Debunking common travel insurance myths
When planning a trip, no one wants to think about the potential for something to go wrong. A little advanced planning, though, can save you a lot of grief and expense if it does.
Try as we might, we have no control over what surprises we may encounter in life. This includes getting sick or injured on or before a trip. What we can control in these situations is what steps we take to prepare for and protect ourselves from the potential outcomes of these surprises.
You can carefully plan what to pack, plan your trip itinerary, find the best deals, read all the guide books and be ready to make the most of your trip. But what if you or a loved one gets sick or injured before the trip? Or, worse, you find yourself needing medical care in a foreign country? Unless part of your planning was what to do in one of these scenarios, you could be in trouble.
By taking control and meeting with an insurance advisor to discuss what type of travel insurance may be right for you, you can save a lot of money and grief later on.
RSA Canada looks at some of the most common misconceptions surrounding travel insurance to help you make an informed decision when it comes to protecting yourself and your family when you travel.
Myth #1: Travel insurance is too expensive
Many travellers don’t think about purchasing travel insurance until the last minute, often when they are booking their trip. By then, budgets are set, plans are made and most people are looking for opportunities to save money, not spend more. The best time to consider travel insurance is when you are planning your trip.
The cost of travel insurance can be as low as a couple of dollars per day, less for travel within Canada. Here are some sample prices for emergency medical policies:
- Family of five travelling in the US for three weeks: $120
- Family of five travelling within Canada for three weeks: $25
- A healthy 72-year-old woman, with no pre-existing medical conditions, travelling to Costa Rica for 60 days: $409
Compare that with the cost of having to cancel your plans at the last minute or getting sick in a foreign country, though, and it’s a small price to pay to be sure you and your family are protected.
Myth #2: All travel insurance is built the same
Some credit cards offer travel insurance as an added feature, and many Canadians have travel insurance through their employer as part of their benefits. Make sure you understand what these cover you for and whether they offer sufficient coverage to meet your specific travel insurance needs. Many plans of this nature do not provide the same level of coverage you receive through a standard travel insurance policy.
Definitely take advantage of these plans to lower the cost of your travel insurance, but be sure you know what you are and are not covered for so you can decide if you need additional coverage. Some questions to ask of these providers include:
- Does it cover your family?
- Does the policy cover trip cancellation or baggage loss?
- Does it cover pre-existing conditions?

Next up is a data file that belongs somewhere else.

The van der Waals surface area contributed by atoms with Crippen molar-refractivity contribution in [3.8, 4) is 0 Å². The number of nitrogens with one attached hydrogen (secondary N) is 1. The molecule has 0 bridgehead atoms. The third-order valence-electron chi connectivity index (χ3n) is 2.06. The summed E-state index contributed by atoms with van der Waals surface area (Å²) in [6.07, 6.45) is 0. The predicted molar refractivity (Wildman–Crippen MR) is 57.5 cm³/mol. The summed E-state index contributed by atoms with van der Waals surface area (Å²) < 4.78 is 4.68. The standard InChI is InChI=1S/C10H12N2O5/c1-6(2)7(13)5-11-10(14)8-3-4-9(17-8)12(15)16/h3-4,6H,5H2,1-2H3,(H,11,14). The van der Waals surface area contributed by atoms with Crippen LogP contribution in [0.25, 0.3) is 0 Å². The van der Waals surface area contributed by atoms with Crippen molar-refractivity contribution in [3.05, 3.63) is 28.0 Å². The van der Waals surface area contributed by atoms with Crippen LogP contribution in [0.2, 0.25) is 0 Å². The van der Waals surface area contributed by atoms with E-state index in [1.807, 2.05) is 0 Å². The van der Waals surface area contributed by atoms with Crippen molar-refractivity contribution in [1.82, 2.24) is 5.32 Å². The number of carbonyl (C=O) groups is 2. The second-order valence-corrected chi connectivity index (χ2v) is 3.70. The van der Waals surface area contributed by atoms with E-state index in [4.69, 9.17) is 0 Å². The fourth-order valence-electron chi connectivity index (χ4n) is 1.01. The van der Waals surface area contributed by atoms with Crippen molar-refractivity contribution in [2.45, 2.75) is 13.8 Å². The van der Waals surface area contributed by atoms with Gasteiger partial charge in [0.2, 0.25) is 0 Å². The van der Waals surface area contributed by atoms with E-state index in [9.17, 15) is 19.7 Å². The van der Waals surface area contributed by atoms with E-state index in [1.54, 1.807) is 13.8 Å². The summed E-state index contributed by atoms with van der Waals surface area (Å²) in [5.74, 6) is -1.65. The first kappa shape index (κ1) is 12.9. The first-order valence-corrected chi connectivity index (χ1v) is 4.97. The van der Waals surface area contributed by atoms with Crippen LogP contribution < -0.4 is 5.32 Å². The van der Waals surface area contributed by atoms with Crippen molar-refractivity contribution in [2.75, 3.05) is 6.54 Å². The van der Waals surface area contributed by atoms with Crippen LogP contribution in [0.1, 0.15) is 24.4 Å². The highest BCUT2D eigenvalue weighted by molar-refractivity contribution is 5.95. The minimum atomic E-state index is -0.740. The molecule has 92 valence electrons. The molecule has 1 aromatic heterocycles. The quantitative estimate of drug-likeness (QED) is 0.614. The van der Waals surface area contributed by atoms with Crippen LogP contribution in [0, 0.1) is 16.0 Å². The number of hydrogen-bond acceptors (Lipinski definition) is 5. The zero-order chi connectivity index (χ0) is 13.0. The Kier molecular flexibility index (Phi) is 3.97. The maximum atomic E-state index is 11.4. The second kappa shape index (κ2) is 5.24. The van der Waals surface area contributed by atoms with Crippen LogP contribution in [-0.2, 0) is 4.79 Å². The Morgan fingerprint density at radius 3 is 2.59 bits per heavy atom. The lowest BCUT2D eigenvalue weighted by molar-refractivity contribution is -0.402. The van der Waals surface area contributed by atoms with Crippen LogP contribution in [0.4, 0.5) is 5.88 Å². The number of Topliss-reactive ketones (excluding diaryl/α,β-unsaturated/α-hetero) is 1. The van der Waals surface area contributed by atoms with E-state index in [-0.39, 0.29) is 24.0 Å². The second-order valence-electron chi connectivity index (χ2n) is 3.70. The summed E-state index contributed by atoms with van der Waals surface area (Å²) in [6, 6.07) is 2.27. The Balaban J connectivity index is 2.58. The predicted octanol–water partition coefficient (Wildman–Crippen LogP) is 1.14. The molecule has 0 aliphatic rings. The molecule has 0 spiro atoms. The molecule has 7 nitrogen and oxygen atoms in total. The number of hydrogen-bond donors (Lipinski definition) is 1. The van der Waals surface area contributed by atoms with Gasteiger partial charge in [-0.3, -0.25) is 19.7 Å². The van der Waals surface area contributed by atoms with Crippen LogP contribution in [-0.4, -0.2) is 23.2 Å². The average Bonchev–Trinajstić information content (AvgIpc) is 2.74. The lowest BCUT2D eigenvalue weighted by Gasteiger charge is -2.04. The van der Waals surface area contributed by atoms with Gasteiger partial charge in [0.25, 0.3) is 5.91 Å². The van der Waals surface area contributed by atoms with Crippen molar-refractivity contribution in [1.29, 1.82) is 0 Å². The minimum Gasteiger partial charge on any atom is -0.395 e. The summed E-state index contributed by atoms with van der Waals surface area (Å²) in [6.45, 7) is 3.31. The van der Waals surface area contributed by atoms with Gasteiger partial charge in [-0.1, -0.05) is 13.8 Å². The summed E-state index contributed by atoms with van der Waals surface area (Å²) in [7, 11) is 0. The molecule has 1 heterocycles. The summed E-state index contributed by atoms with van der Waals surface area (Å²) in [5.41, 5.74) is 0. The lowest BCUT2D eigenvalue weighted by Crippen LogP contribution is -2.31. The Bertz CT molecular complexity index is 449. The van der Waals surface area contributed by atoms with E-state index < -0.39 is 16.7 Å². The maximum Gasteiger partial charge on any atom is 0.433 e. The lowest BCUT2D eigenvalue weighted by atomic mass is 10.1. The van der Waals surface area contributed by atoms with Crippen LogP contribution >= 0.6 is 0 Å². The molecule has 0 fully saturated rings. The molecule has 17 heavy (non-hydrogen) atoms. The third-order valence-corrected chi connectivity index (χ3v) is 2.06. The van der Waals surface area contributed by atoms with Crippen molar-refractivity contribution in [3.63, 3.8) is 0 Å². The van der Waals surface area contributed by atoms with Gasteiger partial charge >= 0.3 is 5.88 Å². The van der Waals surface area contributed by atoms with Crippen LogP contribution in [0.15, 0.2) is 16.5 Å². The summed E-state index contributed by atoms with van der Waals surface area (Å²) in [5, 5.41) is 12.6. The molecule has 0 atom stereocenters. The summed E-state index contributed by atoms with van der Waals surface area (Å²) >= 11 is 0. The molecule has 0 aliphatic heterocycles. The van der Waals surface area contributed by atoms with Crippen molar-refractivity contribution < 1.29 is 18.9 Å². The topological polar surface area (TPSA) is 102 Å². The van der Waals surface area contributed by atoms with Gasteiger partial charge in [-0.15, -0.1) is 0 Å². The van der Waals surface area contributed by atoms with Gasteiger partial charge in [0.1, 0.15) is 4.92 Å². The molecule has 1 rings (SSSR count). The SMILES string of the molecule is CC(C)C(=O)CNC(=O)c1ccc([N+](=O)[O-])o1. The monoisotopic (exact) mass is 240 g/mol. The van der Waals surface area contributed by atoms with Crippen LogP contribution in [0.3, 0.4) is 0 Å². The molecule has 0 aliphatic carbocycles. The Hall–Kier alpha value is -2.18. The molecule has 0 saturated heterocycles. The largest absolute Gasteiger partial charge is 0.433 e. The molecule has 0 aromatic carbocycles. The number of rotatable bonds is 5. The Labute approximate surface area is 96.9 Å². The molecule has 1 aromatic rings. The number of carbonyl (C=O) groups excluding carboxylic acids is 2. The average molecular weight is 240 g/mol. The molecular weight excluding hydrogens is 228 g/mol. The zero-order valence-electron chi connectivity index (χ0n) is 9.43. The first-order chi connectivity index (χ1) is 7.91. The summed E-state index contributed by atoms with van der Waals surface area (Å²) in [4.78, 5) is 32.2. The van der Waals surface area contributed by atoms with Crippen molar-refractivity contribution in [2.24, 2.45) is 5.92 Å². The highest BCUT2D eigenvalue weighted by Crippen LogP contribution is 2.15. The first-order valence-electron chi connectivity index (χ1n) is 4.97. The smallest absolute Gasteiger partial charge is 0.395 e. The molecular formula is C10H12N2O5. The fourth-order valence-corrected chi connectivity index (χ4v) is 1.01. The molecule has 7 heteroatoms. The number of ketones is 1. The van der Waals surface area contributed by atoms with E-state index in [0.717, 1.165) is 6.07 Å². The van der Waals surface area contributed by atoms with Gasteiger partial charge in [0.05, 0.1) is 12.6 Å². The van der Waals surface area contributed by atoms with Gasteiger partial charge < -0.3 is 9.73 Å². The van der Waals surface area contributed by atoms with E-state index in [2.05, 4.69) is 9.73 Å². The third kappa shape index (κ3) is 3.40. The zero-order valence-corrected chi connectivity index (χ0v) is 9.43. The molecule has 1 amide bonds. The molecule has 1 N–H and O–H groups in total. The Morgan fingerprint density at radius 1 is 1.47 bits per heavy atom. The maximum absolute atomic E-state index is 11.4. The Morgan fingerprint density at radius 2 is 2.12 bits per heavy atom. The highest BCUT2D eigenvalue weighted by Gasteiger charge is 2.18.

- What about emergency dental care?
- What other exclusions are there?
- Does it pay fees directly to providers when possible or does it require you to pay and be reimbursed?
Discuss these limitations with an insurance expert to determine if it makes sense to purchase additional coverage.
Myth #3: Travel insurance is just for older people
Many Canadians associate travel insurance with retirees going on extended trips south; it’s not something they think they need to concern themselves with. Getting sick or into an accident, having your luggage lost, having to cancel your trip; however, are not things that only happen to older people. Plenty of young, healthy Canadians have these experiences every day.
Ultimately, it comes down to the level of risk you are comfortable taking on. If you consider the number of times you, or your family, have been involved in an accident, gotten sick, or visited a hospital here at home, remember those things are just as likely to occur while away.
Compare the costs of those treatments in places like the US, or the cost of getting to a decent hospital in remote locations, with the cost of a few dollars a day for travel insurance and the choice becomes much easier to make.
And travel insurance comes in many sizes and shapes to fit any traveller’s need.
Myth #4: I have a pre-existing condition, I can’t get insurance
Many people with existing medical conditions assume they are ineligible for travel insurance; not true. In many cases you can get insurance, and even if you aren’t covered for your pre-existing condition, you can still be protected against other risks, or risks to your family, through a travel insurance policy.
Coverage for a pre-existing condition
Pre-existing medical conditions are not uncommon. Lots of us have them. These conditions may have an impact on the cost of your premium, and may require you to answer medical questions or supply medical information before being approved, but they do not necessarily exclude you from coverage.
If you have a pre-existing condition, many insurance companies will individually assess your situation and provide coverage tailored to you. They might even provide coverage for your pre-existing condition if your treatment and symptoms have not changed for a certain period of time. Speak to your provider or an insurance expert to find out if your condition is insurable.
Myths associated to travel insurance are a dime a dozen. Taking time to cut through the smoke and mirrors – even if for just the most common misconceptions – can help you save big, fast.